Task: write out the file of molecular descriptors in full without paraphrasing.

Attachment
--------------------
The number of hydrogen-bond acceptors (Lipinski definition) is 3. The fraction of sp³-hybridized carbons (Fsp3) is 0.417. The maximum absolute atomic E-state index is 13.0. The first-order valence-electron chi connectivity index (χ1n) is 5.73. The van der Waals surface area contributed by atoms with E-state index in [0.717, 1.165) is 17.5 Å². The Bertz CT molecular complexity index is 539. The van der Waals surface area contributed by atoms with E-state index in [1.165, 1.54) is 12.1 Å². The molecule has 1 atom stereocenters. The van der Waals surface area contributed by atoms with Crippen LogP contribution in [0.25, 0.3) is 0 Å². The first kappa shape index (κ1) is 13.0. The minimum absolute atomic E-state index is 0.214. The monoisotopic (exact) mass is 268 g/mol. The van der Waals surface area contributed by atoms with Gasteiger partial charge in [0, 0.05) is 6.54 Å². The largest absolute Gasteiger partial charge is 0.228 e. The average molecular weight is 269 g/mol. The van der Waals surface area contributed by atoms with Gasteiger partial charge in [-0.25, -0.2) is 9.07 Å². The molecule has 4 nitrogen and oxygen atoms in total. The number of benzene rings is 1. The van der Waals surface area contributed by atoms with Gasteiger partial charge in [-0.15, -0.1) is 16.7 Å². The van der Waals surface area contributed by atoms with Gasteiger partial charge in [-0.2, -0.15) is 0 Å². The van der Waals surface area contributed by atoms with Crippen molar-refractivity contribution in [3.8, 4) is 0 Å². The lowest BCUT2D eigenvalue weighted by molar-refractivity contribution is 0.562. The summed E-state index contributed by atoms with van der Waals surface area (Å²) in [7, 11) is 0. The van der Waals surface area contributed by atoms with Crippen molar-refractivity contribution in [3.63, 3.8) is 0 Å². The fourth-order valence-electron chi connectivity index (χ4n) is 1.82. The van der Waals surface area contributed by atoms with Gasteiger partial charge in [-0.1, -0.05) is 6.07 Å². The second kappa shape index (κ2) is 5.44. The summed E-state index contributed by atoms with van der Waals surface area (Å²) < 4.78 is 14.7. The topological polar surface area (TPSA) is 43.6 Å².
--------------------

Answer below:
The number of hydrogen-bond acceptors (Lipinski definition) is 3. The fraction of sp³-hybridized carbons (Fsp3) is 0.417. The maximum absolute atomic E-state index is 13.0. The first-order valence-electron chi connectivity index (χ1n) is 5.73. The van der Waals surface area contributed by atoms with E-state index in [0.717, 1.165) is 17.5 Å². The Bertz CT molecular complexity index is 539. The van der Waals surface area contributed by atoms with E-state index in [1.165, 1.54) is 12.1 Å². The molecule has 1 atom stereocenters. The van der Waals surface area contributed by atoms with Crippen LogP contribution in [0.25, 0.3) is 0 Å². The first kappa shape index (κ1) is 13.0. The minimum absolute atomic E-state index is 0.214. The monoisotopic (exact) mass is 268 g/mol. The van der Waals surface area contributed by atoms with Gasteiger partial charge in [0, 0.05) is 6.54 Å². The largest absolute Gasteiger partial charge is 0.228 e. The average molecular weight is 269 g/mol. The van der Waals surface area contributed by atoms with Gasteiger partial charge in [-0.25, -0.2) is 9.07 Å². The molecule has 4 nitrogen and oxygen atoms in total. The number of benzene rings is 1. The van der Waals surface area contributed by atoms with Gasteiger partial charge in [-0.15, -0.1) is 16.7 Å². The van der Waals surface area contributed by atoms with Gasteiger partial charge in [-0.2, -0.15) is 0 Å². The van der Waals surface area contributed by atoms with Crippen molar-refractivity contribution in [3.8, 4) is 0 Å². The lowest BCUT2D eigenvalue weighted by molar-refractivity contribution is 0.562. The summed E-state index contributed by atoms with van der Waals surface area (Å²) in [7, 11) is 0. The van der Waals surface area contributed by atoms with Crippen molar-refractivity contribution in [3.63, 3.8) is 0 Å². The fourth-order valence-electron chi connectivity index (χ4n) is 1.82. The van der Waals surface area contributed by atoms with Gasteiger partial charge in [-0.1, -0.05) is 6.07 Å². The second kappa shape index (κ2) is 5.44. The summed E-state index contributed by atoms with van der Waals surface area (Å²) < 4.78 is 14.7. The topological polar surface area (TPSA) is 43.6 Å².